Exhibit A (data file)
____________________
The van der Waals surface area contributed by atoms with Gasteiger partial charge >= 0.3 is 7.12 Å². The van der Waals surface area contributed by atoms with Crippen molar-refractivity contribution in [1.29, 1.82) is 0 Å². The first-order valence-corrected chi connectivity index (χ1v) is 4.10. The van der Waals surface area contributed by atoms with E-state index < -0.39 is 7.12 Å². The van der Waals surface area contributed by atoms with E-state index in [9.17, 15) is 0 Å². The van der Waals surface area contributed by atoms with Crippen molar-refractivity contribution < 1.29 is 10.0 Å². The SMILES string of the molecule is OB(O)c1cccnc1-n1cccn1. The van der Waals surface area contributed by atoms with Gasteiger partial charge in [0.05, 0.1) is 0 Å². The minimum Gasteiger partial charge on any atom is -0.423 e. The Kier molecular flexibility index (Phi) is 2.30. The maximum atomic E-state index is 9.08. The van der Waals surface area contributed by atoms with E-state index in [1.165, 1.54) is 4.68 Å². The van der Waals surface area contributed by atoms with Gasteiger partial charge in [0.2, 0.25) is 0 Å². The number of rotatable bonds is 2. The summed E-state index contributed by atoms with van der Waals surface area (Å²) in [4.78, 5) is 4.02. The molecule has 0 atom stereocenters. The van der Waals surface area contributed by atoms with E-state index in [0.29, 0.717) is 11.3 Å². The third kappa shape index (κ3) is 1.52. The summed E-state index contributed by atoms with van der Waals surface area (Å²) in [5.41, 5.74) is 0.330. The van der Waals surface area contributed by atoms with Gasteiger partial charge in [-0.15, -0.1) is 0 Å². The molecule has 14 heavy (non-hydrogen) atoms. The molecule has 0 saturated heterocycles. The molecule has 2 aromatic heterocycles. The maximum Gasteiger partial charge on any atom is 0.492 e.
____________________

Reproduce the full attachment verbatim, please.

The van der Waals surface area contributed by atoms with Gasteiger partial charge >= 0.3 is 7.12 Å². The van der Waals surface area contributed by atoms with Crippen molar-refractivity contribution in [1.29, 1.82) is 0 Å². The first-order valence-corrected chi connectivity index (χ1v) is 4.10. The van der Waals surface area contributed by atoms with E-state index < -0.39 is 7.12 Å². The van der Waals surface area contributed by atoms with E-state index in [9.17, 15) is 0 Å². The van der Waals surface area contributed by atoms with Crippen molar-refractivity contribution < 1.29 is 10.0 Å². The SMILES string of the molecule is OB(O)c1cccnc1-n1cccn1. The van der Waals surface area contributed by atoms with Gasteiger partial charge in [0.05, 0.1) is 0 Å². The minimum Gasteiger partial charge on any atom is -0.423 e. The Kier molecular flexibility index (Phi) is 2.30. The maximum atomic E-state index is 9.08. The van der Waals surface area contributed by atoms with E-state index in [1.165, 1.54) is 4.68 Å². The van der Waals surface area contributed by atoms with Gasteiger partial charge in [0.2, 0.25) is 0 Å². The number of rotatable bonds is 2. The summed E-state index contributed by atoms with van der Waals surface area (Å²) in [4.78, 5) is 4.02. The molecule has 0 atom stereocenters. The van der Waals surface area contributed by atoms with E-state index in [0.29, 0.717) is 11.3 Å². The third kappa shape index (κ3) is 1.52. The summed E-state index contributed by atoms with van der Waals surface area (Å²) in [5.41, 5.74) is 0.330. The van der Waals surface area contributed by atoms with Gasteiger partial charge in [-0.15, -0.1) is 0 Å². The molecule has 14 heavy (non-hydrogen) atoms. The molecule has 0 saturated heterocycles. The molecule has 2 aromatic heterocycles. The maximum Gasteiger partial charge on any atom is 0.492 e.